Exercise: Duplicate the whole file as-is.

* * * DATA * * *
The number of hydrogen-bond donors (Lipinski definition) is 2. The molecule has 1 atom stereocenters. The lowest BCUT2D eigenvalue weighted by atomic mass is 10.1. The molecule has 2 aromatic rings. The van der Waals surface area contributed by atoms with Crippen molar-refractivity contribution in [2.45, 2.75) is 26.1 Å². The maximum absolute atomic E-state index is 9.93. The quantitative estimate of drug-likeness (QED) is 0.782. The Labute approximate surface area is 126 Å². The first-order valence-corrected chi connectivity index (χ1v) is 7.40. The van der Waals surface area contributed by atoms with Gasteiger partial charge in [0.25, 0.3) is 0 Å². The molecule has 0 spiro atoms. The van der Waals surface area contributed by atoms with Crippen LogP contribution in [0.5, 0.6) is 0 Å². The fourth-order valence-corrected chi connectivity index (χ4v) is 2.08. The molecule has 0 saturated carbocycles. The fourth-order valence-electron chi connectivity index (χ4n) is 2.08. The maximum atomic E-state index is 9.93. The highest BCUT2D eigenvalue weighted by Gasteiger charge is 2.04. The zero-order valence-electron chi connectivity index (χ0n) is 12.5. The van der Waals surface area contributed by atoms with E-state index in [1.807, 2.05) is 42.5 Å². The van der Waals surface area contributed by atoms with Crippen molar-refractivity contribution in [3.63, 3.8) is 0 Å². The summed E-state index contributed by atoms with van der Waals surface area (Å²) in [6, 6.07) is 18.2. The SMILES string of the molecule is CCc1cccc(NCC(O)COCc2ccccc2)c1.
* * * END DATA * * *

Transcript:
The number of hydrogen-bond donors (Lipinski definition) is 2. The molecule has 1 atom stereocenters. The lowest BCUT2D eigenvalue weighted by atomic mass is 10.1. The molecule has 2 aromatic rings. The van der Waals surface area contributed by atoms with Crippen molar-refractivity contribution in [2.45, 2.75) is 26.1 Å². The maximum absolute atomic E-state index is 9.93. The quantitative estimate of drug-likeness (QED) is 0.782. The Labute approximate surface area is 126 Å². The first-order valence-corrected chi connectivity index (χ1v) is 7.40. The van der Waals surface area contributed by atoms with Gasteiger partial charge in [0.25, 0.3) is 0 Å². The molecule has 0 spiro atoms. The van der Waals surface area contributed by atoms with Crippen LogP contribution in [0.5, 0.6) is 0 Å². The fourth-order valence-corrected chi connectivity index (χ4v) is 2.08. The molecule has 0 saturated carbocycles. The fourth-order valence-electron chi connectivity index (χ4n) is 2.08. The maximum atomic E-state index is 9.93. The highest BCUT2D eigenvalue weighted by Gasteiger charge is 2.04. The zero-order valence-electron chi connectivity index (χ0n) is 12.5. The van der Waals surface area contributed by atoms with E-state index in [1.807, 2.05) is 42.5 Å². The van der Waals surface area contributed by atoms with Crippen molar-refractivity contribution in [3.63, 3.8) is 0 Å². The summed E-state index contributed by atoms with van der Waals surface area (Å²) in [6, 6.07) is 18.2. The SMILES string of the molecule is CCc1cccc(NCC(O)COCc2ccccc2)c1.